Ultimately, reducing the amount of surplus food we generate in the first place is the most environmentally beneficial way to cut energy expended and emissions associated with growing, transporting, processing, and storing food. Learn more about CalRecycle’s new Food Waste Prevention and Rescue Grant Program, California’s new push to recover edible food for hungry people before it becomes waste, and the state’s latest investments to turn food and other organic waste into renewable energy or increase compost capacity and demand in California.Posted on In the Loop by Lance Klug on Jul 3, 2017
The average Californian may be shocked to hear this, but that apple core you just tossed in the trash is causing global temperatures to rise. Sure, not by much—but add that apple core to the 6 million tons of food waste and 5 to 6 million tons of additional green material, untreated lumber, and other organic waste landfilled in California each year, and it adds up to a big climate-altering problem.
When sent to landfills, food and other organic waste decomposes and generates methane, a short-lived climate pollutant with a heat-trapping effect at least 70 times greater than carbon dioxide.
This is a big problem because organics (food, green waste, lumber, and other organic materials) is the single largest disposal stream in California, accounting for about 41 percent of the 31 million tons of material going to California landfills each year. The state’s ambitious 75 percent recycling goal, as well as its strategy to combat climate change, hinge upon reducing the amount of organic material sent to landfills. The good news is we know how to do that.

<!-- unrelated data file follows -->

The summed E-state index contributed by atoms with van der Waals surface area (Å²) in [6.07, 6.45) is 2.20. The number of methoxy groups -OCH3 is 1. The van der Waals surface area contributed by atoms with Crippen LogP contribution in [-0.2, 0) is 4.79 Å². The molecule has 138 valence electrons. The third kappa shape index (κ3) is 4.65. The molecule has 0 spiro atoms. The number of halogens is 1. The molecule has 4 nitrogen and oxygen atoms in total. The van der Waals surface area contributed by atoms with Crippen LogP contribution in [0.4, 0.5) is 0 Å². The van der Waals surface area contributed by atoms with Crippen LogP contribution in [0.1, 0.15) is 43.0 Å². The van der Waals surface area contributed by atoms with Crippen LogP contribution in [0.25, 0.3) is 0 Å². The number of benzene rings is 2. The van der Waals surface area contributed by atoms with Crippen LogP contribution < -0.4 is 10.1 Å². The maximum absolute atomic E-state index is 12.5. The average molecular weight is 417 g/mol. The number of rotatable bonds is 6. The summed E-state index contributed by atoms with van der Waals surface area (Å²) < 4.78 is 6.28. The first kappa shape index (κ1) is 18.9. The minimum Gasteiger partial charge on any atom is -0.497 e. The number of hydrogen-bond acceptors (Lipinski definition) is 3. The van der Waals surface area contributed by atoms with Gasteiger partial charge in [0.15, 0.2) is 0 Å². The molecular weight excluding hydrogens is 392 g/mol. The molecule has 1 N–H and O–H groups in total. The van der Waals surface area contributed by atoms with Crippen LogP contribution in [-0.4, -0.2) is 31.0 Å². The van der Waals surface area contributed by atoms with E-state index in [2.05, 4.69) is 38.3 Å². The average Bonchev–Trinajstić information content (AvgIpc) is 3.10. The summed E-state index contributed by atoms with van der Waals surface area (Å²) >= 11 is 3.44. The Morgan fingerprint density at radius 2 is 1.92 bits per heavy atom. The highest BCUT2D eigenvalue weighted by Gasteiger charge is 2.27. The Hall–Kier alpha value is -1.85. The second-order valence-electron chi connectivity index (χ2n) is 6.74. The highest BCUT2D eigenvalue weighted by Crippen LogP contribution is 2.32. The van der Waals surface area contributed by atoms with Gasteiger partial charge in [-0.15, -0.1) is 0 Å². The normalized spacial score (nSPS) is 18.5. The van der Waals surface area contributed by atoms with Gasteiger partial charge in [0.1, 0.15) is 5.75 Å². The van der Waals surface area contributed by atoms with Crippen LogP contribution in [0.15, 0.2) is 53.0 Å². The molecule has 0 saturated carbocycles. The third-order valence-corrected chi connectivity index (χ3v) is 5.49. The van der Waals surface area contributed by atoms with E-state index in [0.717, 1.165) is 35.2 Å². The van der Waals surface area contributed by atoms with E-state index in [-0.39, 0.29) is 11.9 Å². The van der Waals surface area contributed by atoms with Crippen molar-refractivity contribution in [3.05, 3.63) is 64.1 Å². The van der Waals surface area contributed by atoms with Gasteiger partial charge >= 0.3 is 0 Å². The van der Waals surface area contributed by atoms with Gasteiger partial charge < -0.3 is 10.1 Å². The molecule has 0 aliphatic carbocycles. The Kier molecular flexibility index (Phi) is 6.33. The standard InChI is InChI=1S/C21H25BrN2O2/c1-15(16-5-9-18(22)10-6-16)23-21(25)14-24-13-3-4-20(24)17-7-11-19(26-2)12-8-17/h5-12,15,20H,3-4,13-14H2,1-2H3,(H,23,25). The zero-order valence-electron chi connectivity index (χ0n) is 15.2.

The California Global Warming Solutions Act (AB 32, Núñez, Chapter 488, Statutes of 2006) paved the way for bold action on organic waste diversion by establishing the world’s first comprehensive program of regulatory and market mechanisms to combat climate change. This enabled California to invest in organics recycling infrastructure like food waste recovery networks, cutting-edge compost facilities, and in-vessel digestion operations that transform food and other organics into compost and carbon-neutral, renewable energy. To date, California Climate Investments has allocated $72 million to California’s waste sector, primarily to build or expand conventional compost and in-vessel digestion operations. Grants have included $5 million for food waste recovery projects that divert landfill-destined, edible food to Californians in need.